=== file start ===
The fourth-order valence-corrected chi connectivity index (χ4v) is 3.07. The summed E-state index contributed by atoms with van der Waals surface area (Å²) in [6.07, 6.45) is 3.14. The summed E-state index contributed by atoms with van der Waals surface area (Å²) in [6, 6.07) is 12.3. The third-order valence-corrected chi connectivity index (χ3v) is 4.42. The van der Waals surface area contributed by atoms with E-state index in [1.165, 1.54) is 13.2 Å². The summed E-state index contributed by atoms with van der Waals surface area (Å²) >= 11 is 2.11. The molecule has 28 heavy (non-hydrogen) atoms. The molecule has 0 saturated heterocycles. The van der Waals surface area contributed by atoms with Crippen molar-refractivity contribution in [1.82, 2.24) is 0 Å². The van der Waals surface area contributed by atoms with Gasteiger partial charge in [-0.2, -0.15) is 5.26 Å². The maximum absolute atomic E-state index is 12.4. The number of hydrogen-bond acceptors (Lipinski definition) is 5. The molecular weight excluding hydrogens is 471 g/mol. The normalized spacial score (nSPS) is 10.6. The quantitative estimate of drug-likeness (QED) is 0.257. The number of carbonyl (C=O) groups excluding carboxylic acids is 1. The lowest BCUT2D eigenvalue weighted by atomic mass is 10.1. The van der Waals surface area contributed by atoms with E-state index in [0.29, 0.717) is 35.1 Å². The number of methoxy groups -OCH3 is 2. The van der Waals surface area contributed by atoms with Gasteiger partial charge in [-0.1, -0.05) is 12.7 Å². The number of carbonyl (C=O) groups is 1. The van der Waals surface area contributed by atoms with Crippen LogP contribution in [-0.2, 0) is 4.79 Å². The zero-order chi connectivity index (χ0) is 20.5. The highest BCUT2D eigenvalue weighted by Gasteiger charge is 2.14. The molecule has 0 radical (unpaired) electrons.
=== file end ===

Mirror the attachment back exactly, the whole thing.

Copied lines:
The fourth-order valence-corrected chi connectivity index (χ4v) is 3.07. The summed E-state index contributed by atoms with van der Waals surface area (Å²) in [6.07, 6.45) is 3.14. The summed E-state index contributed by atoms with van der Waals surface area (Å²) in [6, 6.07) is 12.3. The third-order valence-corrected chi connectivity index (χ3v) is 4.42. The van der Waals surface area contributed by atoms with E-state index in [1.165, 1.54) is 13.2 Å². The summed E-state index contributed by atoms with van der Waals surface area (Å²) >= 11 is 2.11. The molecule has 28 heavy (non-hydrogen) atoms. The molecule has 0 saturated heterocycles. The van der Waals surface area contributed by atoms with Crippen molar-refractivity contribution in [1.82, 2.24) is 0 Å². The van der Waals surface area contributed by atoms with Gasteiger partial charge in [-0.2, -0.15) is 5.26 Å². The maximum absolute atomic E-state index is 12.4. The number of hydrogen-bond acceptors (Lipinski definition) is 5. The molecular weight excluding hydrogens is 471 g/mol. The normalized spacial score (nSPS) is 10.6. The quantitative estimate of drug-likeness (QED) is 0.257. The number of carbonyl (C=O) groups excluding carboxylic acids is 1. The lowest BCUT2D eigenvalue weighted by atomic mass is 10.1. The van der Waals surface area contributed by atoms with E-state index in [0.29, 0.717) is 35.1 Å². The number of methoxy groups -OCH3 is 2. The van der Waals surface area contributed by atoms with Gasteiger partial charge in [-0.1, -0.05) is 12.7 Å². The number of carbonyl (C=O) groups is 1. The van der Waals surface area contributed by atoms with Crippen LogP contribution in [-0.2, 0) is 4.79 Å². The zero-order chi connectivity index (χ0) is 20.5. The highest BCUT2D eigenvalue weighted by Gasteiger charge is 2.14. The molecule has 0 radical (unpaired) electrons.